Halloween is only days away now. It’s easy to get caught up in all the preparation – making costumes, decorating, party planning, and getting ready for trick-or-treaters – but don’t forget to think about your animals. They need you at this time of year, as what is fun for us can be terrifying for them.
Keep them safe and happy with our animal-safe Halloween tips.
Keep cats and dogs inside.
Plan your day, so all your dog walks are done, and you’re home and cosy before dark, and make sure you bring cats and other animals indoors. They are not used to costumes and can find all the festivities scary, so may get spooked and run off if outdoors. Keeping them indoors makes sure their safe from harm.
Create a quiet space.
Even inside can be stressful for animals on Halloween – the decorations, the noise, the constant stream of trick-or-treaters. Creating a safe space to hide if it gets too much is vital to keeping animals happy during this holiday.
Keep the treats out of reach.
Been trick-or-treating and have a cauldron full of candy to eat? Make sure you put it out of reach of any animals you share your home with. Chocolate and many sweets we like to eat are bad for dogs and other animals. Keeping them out of the way will ensure you enjoy them without a panic trip to the emergency vet.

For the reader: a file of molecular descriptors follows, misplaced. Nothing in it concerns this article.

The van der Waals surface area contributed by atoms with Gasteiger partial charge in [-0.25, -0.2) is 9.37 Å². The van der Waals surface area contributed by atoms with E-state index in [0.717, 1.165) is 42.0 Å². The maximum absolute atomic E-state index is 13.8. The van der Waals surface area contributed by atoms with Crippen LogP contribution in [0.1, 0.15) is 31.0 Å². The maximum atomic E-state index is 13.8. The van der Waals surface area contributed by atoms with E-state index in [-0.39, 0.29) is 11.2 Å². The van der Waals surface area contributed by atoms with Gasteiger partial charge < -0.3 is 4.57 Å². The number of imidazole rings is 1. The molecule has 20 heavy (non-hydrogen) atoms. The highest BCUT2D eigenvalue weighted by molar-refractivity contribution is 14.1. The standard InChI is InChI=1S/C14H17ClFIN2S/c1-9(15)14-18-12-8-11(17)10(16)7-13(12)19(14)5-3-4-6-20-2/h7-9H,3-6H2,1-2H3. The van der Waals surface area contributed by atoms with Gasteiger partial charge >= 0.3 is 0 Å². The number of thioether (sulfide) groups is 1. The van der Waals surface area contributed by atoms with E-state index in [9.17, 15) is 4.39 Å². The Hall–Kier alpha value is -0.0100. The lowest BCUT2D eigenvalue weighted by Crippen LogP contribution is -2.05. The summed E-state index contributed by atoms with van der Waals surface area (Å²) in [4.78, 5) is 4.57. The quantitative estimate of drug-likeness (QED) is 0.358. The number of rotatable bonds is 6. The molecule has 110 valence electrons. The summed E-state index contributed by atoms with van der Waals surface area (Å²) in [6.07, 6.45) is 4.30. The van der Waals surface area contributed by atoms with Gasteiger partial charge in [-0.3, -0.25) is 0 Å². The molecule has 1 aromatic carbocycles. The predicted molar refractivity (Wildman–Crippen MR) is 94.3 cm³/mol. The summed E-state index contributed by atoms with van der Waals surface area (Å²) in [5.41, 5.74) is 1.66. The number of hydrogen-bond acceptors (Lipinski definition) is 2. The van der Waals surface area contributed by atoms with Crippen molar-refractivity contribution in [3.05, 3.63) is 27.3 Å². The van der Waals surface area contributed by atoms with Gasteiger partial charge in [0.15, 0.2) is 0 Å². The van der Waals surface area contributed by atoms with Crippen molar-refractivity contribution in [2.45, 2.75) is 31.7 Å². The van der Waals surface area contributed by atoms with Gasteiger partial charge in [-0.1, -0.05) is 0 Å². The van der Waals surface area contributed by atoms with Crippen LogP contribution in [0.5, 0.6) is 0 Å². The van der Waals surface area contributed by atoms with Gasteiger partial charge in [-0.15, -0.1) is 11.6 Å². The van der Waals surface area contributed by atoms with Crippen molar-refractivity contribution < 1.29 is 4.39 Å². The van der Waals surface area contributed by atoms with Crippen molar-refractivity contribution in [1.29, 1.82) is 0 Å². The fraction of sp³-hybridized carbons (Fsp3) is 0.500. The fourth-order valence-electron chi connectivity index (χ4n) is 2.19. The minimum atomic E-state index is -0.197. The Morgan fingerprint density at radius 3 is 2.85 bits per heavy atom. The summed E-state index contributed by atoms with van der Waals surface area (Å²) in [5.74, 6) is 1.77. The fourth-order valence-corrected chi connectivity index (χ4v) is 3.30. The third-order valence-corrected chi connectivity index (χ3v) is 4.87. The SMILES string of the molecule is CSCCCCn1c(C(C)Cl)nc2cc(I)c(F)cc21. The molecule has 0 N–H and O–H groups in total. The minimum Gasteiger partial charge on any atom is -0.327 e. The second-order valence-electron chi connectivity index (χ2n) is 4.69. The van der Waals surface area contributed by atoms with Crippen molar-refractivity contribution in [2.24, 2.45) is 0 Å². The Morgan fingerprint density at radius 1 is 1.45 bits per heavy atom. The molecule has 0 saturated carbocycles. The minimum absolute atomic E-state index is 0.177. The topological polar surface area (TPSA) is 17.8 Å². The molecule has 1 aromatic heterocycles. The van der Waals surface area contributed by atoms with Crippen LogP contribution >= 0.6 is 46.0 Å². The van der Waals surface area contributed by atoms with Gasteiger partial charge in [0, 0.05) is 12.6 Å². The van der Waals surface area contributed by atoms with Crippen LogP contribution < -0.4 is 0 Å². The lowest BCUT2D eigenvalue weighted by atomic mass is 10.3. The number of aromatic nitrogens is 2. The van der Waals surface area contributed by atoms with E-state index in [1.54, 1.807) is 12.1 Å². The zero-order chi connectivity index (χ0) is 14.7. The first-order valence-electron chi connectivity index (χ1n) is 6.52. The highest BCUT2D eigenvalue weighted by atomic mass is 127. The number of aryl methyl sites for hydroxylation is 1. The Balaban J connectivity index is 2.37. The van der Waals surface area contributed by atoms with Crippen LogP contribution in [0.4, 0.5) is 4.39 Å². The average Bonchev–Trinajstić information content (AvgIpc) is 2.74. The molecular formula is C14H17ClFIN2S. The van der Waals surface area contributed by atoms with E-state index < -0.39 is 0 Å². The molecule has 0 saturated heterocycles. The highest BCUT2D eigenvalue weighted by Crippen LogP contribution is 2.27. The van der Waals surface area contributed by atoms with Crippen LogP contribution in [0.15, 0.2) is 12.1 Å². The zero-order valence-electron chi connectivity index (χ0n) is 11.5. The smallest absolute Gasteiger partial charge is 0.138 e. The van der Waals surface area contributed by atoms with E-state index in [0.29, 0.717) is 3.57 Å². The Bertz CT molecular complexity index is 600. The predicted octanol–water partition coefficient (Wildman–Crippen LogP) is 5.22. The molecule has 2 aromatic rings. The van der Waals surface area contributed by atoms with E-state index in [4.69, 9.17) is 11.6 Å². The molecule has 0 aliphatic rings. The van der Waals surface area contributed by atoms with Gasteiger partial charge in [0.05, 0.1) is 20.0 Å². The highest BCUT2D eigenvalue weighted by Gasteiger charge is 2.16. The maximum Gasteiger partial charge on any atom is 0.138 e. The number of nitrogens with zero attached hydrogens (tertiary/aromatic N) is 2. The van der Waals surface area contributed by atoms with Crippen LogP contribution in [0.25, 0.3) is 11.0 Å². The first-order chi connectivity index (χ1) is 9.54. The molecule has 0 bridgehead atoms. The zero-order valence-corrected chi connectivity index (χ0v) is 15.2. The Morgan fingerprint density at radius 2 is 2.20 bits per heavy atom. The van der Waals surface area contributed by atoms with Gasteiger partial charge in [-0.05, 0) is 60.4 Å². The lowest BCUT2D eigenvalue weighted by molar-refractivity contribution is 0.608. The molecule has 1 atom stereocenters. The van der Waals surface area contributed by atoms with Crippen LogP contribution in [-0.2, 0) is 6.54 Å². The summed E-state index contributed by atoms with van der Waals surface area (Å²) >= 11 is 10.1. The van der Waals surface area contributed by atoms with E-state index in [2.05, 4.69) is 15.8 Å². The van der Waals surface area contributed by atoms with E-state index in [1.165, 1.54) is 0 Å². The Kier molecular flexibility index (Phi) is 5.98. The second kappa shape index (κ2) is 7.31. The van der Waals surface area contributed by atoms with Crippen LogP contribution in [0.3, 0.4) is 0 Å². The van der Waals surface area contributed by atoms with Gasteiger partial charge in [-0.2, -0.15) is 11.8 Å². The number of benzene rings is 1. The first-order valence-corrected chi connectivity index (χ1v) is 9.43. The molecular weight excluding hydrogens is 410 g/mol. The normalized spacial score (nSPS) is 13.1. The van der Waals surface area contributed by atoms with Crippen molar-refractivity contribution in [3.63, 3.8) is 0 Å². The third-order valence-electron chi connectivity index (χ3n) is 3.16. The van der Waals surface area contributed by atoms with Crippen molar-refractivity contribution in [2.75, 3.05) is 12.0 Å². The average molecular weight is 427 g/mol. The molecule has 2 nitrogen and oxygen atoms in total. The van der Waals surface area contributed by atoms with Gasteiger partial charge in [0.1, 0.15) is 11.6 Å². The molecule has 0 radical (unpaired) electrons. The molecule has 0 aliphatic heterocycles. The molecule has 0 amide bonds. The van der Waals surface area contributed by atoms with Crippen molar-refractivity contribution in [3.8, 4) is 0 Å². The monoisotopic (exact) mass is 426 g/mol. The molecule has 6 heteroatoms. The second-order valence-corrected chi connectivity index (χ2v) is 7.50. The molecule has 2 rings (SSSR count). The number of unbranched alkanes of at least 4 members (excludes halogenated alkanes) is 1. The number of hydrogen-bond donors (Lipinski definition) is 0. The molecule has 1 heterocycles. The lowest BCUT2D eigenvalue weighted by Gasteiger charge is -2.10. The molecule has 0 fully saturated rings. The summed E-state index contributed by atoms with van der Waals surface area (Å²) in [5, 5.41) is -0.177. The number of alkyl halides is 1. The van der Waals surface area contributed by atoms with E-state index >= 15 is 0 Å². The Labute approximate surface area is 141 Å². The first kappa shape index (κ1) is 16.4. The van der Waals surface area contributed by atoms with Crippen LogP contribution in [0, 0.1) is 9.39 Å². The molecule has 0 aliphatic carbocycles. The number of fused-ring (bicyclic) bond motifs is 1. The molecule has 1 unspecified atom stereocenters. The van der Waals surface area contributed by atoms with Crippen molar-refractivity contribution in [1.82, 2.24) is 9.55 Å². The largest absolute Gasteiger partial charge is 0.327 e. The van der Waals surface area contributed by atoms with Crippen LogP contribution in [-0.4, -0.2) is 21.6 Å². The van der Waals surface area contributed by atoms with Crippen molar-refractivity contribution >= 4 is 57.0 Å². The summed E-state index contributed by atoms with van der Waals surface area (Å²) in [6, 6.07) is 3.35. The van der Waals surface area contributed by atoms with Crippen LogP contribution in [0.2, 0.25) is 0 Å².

Spooky decorations are all part of the fun of Halloween, but if you have animals, you need to keep them in mind when putting them up. Candles can burn interested noses or cause a fire if knocked over, while small decorations or glow sticks can irritate the skin, cause choking or make your animal sick if eaten. Pumpkins can also pose a risk, particularly if they have been out for a while and are starting to rot. Remove them at this point for the sake of hungry wild animals too.
Keep the costumes for humans.
While you may think your animals look cute in a spooky costume, they may have other ideas. Unlike us, they don’t get a say in whether or not they dress up, and for many, it’s no fun at all.
The best thing to do is to not bother with costumes at all, but if you are intent on dressing up your animals, keep costumes simple. Avoid big costumes that prevent them from going about their day and squeezing into their usual spots, and avoid anything that glows in the dark, as the liquid can cause irritation and vomiting if chewed.
Most importantly, pay attention and take their lead – if a costume appears to be stressing them out, remove it.